Time for better way to pick school board
The task of improving Hawaii’s school system is a long-term project, with no simple route to success.
But recent experience has highlighted what many have been saying for a long time: Change is needed, starting at the top.
The relentless squabbling among the many elected and appointed officials who run Hawaii’s schools — culminating in furlough Fridays — show how poorly our students are served when a school system is run by too many chiefs pulling in too many different directions. Effective, focused strategic goals becomes difficult, if not impossible, to reach.
It’s time to give serious thought to building a smaller, smarter, more cohesive team of education professionals to run our schools. This means three changes: a school board appointed by the governor; a superintendent appointed by the board; and a governor held accountable for those choices.
With numerous proposals on the table and public frustration peaking, the timing seems right for lawmakers in this legislative session to begin debating structural reforms, changes that will require voters to approve an amendment to the state Constitution.
Gov. Linda Lingle, in her final year in office, has proposed an amendment to make the superintendent a Cabinet-level position appointed by the governor. She also proposed abolishing the Board of Education altogether, although she has said she’d consider an appointed board.
Former Hawaii governors George R. Ariyoshi, John Waihee and Ben Cayetano, in today’s Focus section, argue for an appointed board that chooses the superintendent. They believe that the elected school board is a victim of low voter turnout in which interest groups exert too much influence, which means its democratic quality is largely illusory.
These ideas should be heard at the state Capitol this session. A final decision should involve whoever is elected governor this fall before the details are fleshed out.
Both Lingle and her three predecessors believe that one of the school system’s biggest problems lies in fragmented lines of accountability, and they’re right. The superintendent, school board, Legislature and executive branch all play roles in the governance and funding of schools, and often hamper progress as they compete for influence.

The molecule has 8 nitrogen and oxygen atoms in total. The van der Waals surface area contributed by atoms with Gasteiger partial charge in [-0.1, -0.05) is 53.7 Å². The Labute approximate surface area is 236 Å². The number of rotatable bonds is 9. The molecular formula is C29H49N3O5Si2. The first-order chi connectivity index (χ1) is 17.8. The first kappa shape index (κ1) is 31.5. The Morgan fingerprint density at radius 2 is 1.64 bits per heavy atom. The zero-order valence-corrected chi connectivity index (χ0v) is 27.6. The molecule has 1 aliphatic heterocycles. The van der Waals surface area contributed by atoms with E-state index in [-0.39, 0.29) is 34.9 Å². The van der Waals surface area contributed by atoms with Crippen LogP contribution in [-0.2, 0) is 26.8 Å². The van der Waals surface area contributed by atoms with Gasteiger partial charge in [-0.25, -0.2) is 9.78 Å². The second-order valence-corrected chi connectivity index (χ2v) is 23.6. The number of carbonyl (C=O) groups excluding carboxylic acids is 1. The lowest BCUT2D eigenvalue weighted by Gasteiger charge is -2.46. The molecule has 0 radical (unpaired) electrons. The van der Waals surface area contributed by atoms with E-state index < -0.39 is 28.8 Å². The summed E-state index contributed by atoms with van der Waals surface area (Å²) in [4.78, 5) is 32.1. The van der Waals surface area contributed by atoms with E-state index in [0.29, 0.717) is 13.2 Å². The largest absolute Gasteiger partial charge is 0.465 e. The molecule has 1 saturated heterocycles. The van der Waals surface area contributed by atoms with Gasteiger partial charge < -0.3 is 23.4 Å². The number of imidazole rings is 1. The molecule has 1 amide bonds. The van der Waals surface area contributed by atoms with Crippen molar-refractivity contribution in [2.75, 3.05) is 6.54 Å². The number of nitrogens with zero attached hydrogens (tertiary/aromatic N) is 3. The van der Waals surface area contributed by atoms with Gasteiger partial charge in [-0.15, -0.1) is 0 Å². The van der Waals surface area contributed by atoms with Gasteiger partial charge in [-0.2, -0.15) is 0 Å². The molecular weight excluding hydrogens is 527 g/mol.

Lingle believes making the superintendent a Cabinet member, like any other state department head, would mean the buck would stop at the governor’s desk. But politicizing the job would be a mistake. The superintendent is the one most directly responsible for carrying out school plans and initiatives, which requires executing long-term strategies that don’t fit neatly into a four-year election cycle. If the school board names the superintendent, there would be accountability and a better chance for continuity at the helm of the Department of Education.
Many jurisdictions have weighed the choice between elected and appointed boards. The debate among several of them highlights a key problem: that many highly qualified people hold back because they don’t want to endure the strain and cost of a campaign.
Hawaii’s shamefully low voter turnout also undercuts the democratic ideal of a board chosen by the population at large. In a low-visibility race such as the school board, those who have campaign resources and backers tend to come out on top, not necessarily those with the best qualifying credentials.
And the public wouldn’t lose its ability to influence an appointed board. The board would be subject to the state’s open meetings and sunshine laws.
Certainly, an appointment system would need to be considered in detail. Who should be allowed to nominate candidates? Would there be minimum qualifications? How would diversity be ensured?
Such questions demand a deliberative, careful process to answer them. But those deliberations should start now. If the state is going to restructure the school system, officials need to take the time to get it right.